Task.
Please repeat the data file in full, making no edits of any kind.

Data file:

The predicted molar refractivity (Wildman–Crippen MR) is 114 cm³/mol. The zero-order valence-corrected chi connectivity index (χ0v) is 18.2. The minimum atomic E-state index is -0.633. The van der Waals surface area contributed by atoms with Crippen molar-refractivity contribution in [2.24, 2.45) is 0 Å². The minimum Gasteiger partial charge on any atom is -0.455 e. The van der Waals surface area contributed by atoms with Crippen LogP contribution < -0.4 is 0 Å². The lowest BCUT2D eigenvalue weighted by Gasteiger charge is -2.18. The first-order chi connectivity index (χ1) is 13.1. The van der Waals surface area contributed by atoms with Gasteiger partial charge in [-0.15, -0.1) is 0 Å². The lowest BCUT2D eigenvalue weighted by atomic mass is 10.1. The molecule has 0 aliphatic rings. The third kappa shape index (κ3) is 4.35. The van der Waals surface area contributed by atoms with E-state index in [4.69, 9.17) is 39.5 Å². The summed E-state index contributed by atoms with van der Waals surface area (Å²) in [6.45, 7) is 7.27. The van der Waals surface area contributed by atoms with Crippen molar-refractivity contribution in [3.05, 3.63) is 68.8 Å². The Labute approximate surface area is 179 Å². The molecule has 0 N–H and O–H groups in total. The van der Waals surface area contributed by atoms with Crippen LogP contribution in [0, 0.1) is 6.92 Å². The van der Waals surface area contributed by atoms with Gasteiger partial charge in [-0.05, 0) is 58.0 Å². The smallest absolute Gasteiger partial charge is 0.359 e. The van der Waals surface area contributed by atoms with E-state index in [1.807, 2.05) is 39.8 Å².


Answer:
The predicted molar refractivity (Wildman–Crippen MR) is 114 cm³/mol. The zero-order valence-corrected chi connectivity index (χ0v) is 18.2. The minimum atomic E-state index is -0.633. The van der Waals surface area contributed by atoms with Crippen molar-refractivity contribution in [2.24, 2.45) is 0 Å². The minimum Gasteiger partial charge on any atom is -0.455 e. The van der Waals surface area contributed by atoms with Crippen LogP contribution < -0.4 is 0 Å². The lowest BCUT2D eigenvalue weighted by Gasteiger charge is -2.18. The first-order chi connectivity index (χ1) is 13.1. The van der Waals surface area contributed by atoms with Gasteiger partial charge in [-0.15, -0.1) is 0 Å². The lowest BCUT2D eigenvalue weighted by atomic mass is 10.1. The molecule has 0 aliphatic rings. The third kappa shape index (κ3) is 4.35. The van der Waals surface area contributed by atoms with E-state index in [4.69, 9.17) is 39.5 Å². The summed E-state index contributed by atoms with van der Waals surface area (Å²) in [6.45, 7) is 7.27. The van der Waals surface area contributed by atoms with Crippen molar-refractivity contribution in [3.05, 3.63) is 68.8 Å². The Labute approximate surface area is 179 Å². The molecule has 0 N–H and O–H groups in total. The van der Waals surface area contributed by atoms with Crippen LogP contribution in [0, 0.1) is 6.92 Å². The van der Waals surface area contributed by atoms with Gasteiger partial charge in [-0.05, 0) is 58.0 Å². The smallest absolute Gasteiger partial charge is 0.359 e. The van der Waals surface area contributed by atoms with E-state index in [1.807, 2.05) is 39.8 Å².